In Baehr v. Miike (1993), the Supreme Court of Hawaii ruled that the state must show a compelling interest in prohibiting same-sex marriage.[11] This finding prompted concern among opponents of same-sex marriage, who feared that same-sex marriage might become legal in Hawaii and that other states would recognize or be compelled to recognize those marriages under the Full Faith and Credit Clause of the United States Constitution. The House Judiciary Committee's 1996 Report called for DOMA as a response to Baehr, because "a redefinition of marriage in Hawaii to include homosexual couples could make such couples eligible for a whole range of federal rights and benefits".[12]

Text[edit]

The main provisions of the act were as follows:[13]

Section 1. Short title
This Act may be cited as the "Defense of Marriage Act".
Section 2. Powers reserved to the states
No State, territory, or possession of the United States, or Indian tribe, shall be required to give effect to any public act, record, or judicial proceeding of any other State, territory, possession, or tribe respecting a relationship between persons of the same sex that is treated as a marriage under the laws of such other State, territory, possession, or tribe, or a right or claim arising from such relationship.
Section 3. Definition of marriage (ruled unconstitutional by the Supreme Court)
In determining the meaning of any Act of Congress, or of any ruling, regulation, or interpretation of the various administrative bureaus and agencies of the United States, the word 'marriage' means only a legal union between one man and one woman as husband and wife, and the word 'spouse' refers only to a person of the opposite sex who is a husband or a wife.

Enactment and role of Bill Clinton[edit]

Georgia Representative Bob Barr, then a Republican, authored the Defense of Marriage Act and introduced it in the House of Representatives on May 7, 1996. Senator Don Nickles, (R) Oklahoma, introduced the bill in the Senate.[14] The House Judiciary Committee stated that the Act was intended by Congress to "reflect and honor a collective moral judgment and to express moral disapproval of homosexuality".[15] The Act's congressional sponsors stated, "[T]he bill amends the U.S. Code to make explicit what has been understood under federal law for over 200 years; that a marriage is the legal union of a man and a woman as husband and wife, and a spouse is a husband or wife of the opposite sex."[16]

Nickles said, "If some state wishes to recognize same-sex marriage, they can do so". He said the bill would ensure that "the 49 other states don't have to and the Federal Government does not have to."[14] In opposition to the bill, Colorado Rep. Patricia Schroeder said, "You can't amend the Constitution with a statute. Everybody knows that. This is just stirring the political waters and seeing what hate you can unleash."[14] Barr countered that the Full Faith and Credit Clause of the Constitution grants Congress power to determine "the effect" of the obligation of each state to grant "full faith and credit" to other states' acts.[14]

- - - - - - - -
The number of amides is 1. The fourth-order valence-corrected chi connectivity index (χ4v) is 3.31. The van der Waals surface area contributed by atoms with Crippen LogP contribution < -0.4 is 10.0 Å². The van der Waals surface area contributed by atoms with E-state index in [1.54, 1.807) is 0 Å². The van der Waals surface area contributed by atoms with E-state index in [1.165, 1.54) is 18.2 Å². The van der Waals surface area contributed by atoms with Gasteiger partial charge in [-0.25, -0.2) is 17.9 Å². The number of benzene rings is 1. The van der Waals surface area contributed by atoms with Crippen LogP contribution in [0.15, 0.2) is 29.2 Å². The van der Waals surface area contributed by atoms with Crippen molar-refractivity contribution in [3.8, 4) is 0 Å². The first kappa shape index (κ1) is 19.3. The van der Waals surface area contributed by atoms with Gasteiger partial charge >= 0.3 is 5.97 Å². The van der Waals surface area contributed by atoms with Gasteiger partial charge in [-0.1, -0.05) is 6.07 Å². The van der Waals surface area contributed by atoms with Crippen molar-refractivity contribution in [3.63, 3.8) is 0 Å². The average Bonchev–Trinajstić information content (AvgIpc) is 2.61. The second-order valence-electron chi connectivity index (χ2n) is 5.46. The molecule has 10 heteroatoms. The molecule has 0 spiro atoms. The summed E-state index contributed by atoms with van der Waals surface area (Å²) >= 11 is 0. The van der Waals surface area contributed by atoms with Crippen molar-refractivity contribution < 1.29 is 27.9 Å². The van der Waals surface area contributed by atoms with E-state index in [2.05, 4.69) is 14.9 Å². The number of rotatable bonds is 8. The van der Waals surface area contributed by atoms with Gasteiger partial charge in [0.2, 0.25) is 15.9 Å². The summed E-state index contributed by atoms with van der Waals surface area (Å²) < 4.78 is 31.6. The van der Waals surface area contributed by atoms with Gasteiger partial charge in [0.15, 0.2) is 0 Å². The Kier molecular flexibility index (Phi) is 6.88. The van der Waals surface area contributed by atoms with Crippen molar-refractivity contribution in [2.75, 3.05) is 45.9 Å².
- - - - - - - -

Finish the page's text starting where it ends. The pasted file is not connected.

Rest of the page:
The 1996 Republican Party platform endorsed DOMA, referencing only Section 2 of the act: "We reject the distortion of [anti-discrimination] laws to cover sexual preference, and we endorse the Defense of Marriage Act to prevent states from being forced to recognize same-sex unions."[17] The Democratic Party platform that year did not mention DOMA or marriage.[18] In a June 1996 interview in the gay and lesbian magazine The Advocate, Clinton said, "I remain opposed to same-sex marriage. I believe marriage is an institution for the union of a man and a woman. This has been my long-standing position, and it is not being reviewed or reconsidered."[19] But he also criticized DOMA as "divisive and unnecessary."[20]

Some Democrats viewed the legislation as politically motivated rather than a response to societal developments. Sen. Ted Kennedy of Massachusetts called DOMA the "Endangered Republican Candidates Act"[21] and said it was "a mean-spirited form of legislative gay-bashing designed to inflame the public four months before the November election."[22] Kennedy joined with the Clinton White House to attempt to pass hiring and employment protection for gays and lesbians, the Employment Non-Discrimination Act (ENDA), in concert with DOMA, but the effort failed in the Senate by one vote.[22]

The bill moved through Congress on a legislative fast track and met with overwhelming approval in both houses of the Republican-controlled Congress, passing by a vote of 85–14 in the Senate[23] and a vote of 342–67 in the House.[24] The sole independent in the House, Bernie Sanders of Vermont, voted against the bill.[25] Democratic Senators voted for the bill 32 to 14 (with Pryor of Arkansas absent), and Democratic Representatives voted for it 118 to 65, with 15 not participating. All Republicans in both houses voted for the bill with the sole exception of the one openly gay Republican congressman, Rep. Steve Gunderson of Wisconsin.[26]